Bluebird by Bob Staake. In this wordless picture book, a lonely bird makes friends with a bluebird, which follows him around. The palette is all grays and blues. When the boy faces bullies in the park, the bird comes to the rescue and is hurt in the process. But then a pack of colorful birds come to take the boy and the bird away up into the sky. If you’ve ever watched French story, The Red Balloon, you’ll see Staake borrowed heavily from it. However, he gives it his own twist and the stylistic images will stay with you. Ages 3 and up.

Brief Thief

Brief Thief by Michael Escoffier. Leon the chameleon uses a pair of underpants he finds on a tree to clean up his…uh…mess and walks off. But when his conscience quite literally nags him, he tries to mend his mistake. A great book with a funny twist at the end to help kids think about their actions. Dare you not to laugh. Ages 3 and up.

Princess of the Silver Woods

Princess of the Silver Woods by Jessica Day George. This is the third and last in a trilogy of books of fairy tale retellings, including Princess at Midnight and Princess of Glass. Each book centers on one of the 12 Dancing Princesses, with the first being the retelling of that tale, the second including elements of Cinderella, and the last integrating some bits from Red Riding Hood. They are dark, magical and have good characters. Fantasy lovers ages 11 and up will like to peruse these.

Eleanor Park

Eleanor and Park by Rainbow Rowell. My love of the 80s might be showing, but this is a fantastic story of two misfits who meet and fall in love slowly on the bus to school when one small kind act opens the door.  Set in the 80s, Eleanor has a very dark and unhappy home life which she keeps hidden from her tentative new boyfriend. Remember first love? Remember Joy Division? The Smiths? Madness? Remember no cell phones? This novel perfectly captures the wonderfulness and pain of first love. For ages 14 and up.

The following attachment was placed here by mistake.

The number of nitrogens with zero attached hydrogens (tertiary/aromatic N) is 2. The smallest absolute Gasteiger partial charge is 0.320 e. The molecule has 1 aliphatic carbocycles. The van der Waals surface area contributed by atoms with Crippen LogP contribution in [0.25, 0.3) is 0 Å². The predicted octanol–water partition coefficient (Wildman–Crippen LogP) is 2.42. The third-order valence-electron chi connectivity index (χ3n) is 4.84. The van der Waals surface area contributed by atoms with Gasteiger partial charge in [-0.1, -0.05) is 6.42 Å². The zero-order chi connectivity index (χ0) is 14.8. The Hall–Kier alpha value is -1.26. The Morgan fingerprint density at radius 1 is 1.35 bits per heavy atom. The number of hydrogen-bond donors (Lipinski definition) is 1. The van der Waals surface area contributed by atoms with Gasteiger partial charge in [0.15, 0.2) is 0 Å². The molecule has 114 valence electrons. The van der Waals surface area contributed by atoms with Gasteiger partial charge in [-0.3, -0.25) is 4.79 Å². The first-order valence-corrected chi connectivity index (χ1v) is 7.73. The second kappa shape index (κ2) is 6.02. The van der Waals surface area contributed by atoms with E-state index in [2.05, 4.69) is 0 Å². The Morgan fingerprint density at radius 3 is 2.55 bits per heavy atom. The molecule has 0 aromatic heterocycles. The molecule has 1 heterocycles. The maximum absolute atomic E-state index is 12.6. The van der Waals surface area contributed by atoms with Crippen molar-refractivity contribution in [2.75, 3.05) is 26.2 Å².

The Runaway King

The Runaway King by Jennifer Nielson. Nielsen scored a big hit last year with her edge of your seat, twist and turns first book, The False Prince. This follow up continues the story of Sage and is every bit as twisty and turny. Fantasy and adventure fans will eat this up and not care that much of the plot might not make perfect sense. How can you not like pirates in the mix? For ages 10 and up.

Brotherband Chronicles

Brotherband Chronicles by John Flanagan. Flanagan authored the extremely likable Ranger’s Apprentice series (which is going to have a new addition out this fall) and he started this new spinoff series. I wasn’t sure I would like it (and I still don’t think it is any Ranger’s Apprentice), but the characters and adventure aspects are solid and there isn’t anything a kid who loves sailing, fighting and life or death situations won’t be happy with.  For ages 10 and up.

Keep your eyes open for more new books on the horizon. I’ll be sure to keep you up to speed.

NoelleNoelle has been a children’s librarian for over 15 years. She’s also been a student teacher, worked as an online account manager, worked in a pet shop and as a supermarket checkout clerk, and as a dishwasher and fry cook. She is the proud mom of a beautiful daughter. You can read more of Noelle’s book reviews at Rave Reviews Log

Noelle can be reached at “Noelle @ DadDoes.Com”